4. Oh, and PS, I defy you to check out the "before and after" galleries on the Latisse website and tell me that you think the difference in appearance (they give you lots of angles to choose from) is sufficient to make this product's existence worthwhile.

  5. Dan, I have to agree with JG. Big Pharma needs the cash. After all it was Pharma who contributed billions to our R friends in congress so they could successfully block all importation of the same drugs we pay nearly double and at times triple what our neighbors to the north pay for the exact same pharmaceuticals. And to make sure they are treated fair, they blocked the legislation that would have allowed negotiations for Medicare drug purchases thereby saving Pharma billions more. If they can make a few million on those poor souls who need longer eyelashes how dare you criticize them. The next thing we know you will be attacking those needing breast implants and tummy-tucks. Have you no shame?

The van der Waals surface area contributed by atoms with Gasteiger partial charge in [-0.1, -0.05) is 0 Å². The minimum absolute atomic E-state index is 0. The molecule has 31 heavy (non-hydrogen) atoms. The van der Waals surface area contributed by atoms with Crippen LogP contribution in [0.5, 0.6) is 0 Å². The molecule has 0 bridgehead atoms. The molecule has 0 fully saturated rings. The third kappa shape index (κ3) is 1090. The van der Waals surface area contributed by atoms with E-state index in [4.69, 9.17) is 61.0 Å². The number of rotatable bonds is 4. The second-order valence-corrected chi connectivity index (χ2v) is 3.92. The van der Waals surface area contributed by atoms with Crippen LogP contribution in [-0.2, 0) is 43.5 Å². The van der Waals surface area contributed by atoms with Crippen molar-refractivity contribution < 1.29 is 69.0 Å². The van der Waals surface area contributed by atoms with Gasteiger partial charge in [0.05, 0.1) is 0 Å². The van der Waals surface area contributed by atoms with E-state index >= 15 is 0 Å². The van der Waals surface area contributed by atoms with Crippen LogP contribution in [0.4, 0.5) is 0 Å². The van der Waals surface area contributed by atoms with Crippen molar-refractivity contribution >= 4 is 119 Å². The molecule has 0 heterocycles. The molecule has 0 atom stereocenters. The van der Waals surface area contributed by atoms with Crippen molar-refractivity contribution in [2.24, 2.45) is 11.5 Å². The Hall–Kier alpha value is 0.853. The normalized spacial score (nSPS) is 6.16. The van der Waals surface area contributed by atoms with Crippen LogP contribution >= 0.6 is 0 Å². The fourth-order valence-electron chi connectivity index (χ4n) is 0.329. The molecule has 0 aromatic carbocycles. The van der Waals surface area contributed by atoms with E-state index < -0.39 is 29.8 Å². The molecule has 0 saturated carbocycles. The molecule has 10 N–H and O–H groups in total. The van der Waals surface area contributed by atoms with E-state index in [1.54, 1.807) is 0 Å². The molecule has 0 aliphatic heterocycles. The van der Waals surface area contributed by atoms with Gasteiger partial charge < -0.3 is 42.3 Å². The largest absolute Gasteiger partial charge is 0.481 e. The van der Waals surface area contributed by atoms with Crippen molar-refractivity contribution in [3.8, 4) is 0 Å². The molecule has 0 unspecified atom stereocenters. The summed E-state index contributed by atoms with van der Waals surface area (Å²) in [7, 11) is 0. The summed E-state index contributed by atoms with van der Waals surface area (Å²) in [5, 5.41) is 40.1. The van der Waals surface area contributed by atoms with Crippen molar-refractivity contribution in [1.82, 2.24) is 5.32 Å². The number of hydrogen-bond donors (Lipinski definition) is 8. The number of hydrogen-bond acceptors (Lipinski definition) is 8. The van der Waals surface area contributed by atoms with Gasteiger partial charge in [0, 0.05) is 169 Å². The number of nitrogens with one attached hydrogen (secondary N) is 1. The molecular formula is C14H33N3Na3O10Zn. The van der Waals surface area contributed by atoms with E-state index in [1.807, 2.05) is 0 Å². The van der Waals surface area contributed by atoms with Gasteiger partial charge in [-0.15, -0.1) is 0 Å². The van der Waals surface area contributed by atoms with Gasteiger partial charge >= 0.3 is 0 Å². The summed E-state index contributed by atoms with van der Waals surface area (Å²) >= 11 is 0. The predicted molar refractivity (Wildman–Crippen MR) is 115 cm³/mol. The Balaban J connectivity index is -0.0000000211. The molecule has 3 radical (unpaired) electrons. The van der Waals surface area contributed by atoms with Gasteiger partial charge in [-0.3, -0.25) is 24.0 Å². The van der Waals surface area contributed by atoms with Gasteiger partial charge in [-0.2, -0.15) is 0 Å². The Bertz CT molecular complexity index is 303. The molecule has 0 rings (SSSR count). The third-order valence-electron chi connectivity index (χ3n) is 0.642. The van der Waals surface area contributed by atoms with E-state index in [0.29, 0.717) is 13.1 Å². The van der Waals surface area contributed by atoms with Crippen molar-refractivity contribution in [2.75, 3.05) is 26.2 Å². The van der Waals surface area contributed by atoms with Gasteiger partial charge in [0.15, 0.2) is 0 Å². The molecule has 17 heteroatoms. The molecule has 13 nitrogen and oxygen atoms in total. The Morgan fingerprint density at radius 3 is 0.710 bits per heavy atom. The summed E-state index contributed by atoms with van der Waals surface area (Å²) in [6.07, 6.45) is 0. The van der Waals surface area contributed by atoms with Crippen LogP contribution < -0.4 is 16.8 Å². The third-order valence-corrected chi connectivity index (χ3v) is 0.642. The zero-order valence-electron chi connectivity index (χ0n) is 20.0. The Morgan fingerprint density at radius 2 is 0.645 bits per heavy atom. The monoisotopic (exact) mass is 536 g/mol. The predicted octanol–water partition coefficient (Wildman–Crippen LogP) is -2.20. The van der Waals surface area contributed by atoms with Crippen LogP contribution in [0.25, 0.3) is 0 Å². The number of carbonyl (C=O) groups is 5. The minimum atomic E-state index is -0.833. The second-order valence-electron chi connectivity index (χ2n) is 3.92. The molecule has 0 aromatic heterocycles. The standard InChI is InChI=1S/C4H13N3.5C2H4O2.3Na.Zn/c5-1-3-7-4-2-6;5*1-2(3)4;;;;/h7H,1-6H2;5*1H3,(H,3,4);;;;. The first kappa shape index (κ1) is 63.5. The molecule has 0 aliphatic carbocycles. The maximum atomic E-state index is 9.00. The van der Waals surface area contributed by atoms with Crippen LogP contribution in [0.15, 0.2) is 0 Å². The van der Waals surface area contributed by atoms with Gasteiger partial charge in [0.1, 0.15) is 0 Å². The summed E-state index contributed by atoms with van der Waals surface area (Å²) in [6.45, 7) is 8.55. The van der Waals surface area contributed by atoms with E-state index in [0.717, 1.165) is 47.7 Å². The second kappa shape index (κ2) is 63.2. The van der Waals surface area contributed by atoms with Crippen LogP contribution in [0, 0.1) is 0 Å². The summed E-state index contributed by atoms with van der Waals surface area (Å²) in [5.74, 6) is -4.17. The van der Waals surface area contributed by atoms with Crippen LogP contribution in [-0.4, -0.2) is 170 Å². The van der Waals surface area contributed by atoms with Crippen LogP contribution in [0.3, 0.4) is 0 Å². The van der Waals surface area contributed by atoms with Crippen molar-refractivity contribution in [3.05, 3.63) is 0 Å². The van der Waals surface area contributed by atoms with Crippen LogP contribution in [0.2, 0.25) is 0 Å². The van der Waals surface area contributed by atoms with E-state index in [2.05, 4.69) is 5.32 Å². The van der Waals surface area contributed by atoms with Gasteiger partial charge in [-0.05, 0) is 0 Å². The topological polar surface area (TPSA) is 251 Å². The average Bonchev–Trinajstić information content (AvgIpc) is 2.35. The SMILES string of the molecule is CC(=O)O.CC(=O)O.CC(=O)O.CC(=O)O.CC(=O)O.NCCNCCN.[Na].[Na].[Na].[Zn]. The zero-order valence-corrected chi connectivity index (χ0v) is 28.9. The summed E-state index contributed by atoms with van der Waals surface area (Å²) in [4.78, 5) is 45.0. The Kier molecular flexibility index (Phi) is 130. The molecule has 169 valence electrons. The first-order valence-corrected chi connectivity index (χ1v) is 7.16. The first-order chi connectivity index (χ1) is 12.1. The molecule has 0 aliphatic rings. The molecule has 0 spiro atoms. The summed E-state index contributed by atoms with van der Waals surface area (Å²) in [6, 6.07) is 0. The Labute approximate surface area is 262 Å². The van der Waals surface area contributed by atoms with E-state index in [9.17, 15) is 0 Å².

6. Fiddle faddle yourself. I agree that the primary marketing target is not cancer victims losing hair. So what? If women or men for that matter think that Latisse is worth it, who am I to tell them their aesthetics are all wrong? Who are you, for that matter, since this isn't a public health concern? And I hope that Allergan makes a pile of money off this so they can continue the search for new drugs to treat real diseases like glaucoma. Unlike your hero, Pres. Scary-stupid, Allergan isn't taking everyone's money by threat and pissing it away on Cash for Cloture. I mean, you *need* to pony up $100M for Chris "Irish Cottage" Dodd's reelection campaign, right? It is only fair that the Dem thugs bribe voters with your money. OTOH, how evil of Allergan to market a drug which people buy of their own free choice. Wicked, wicked Allergan!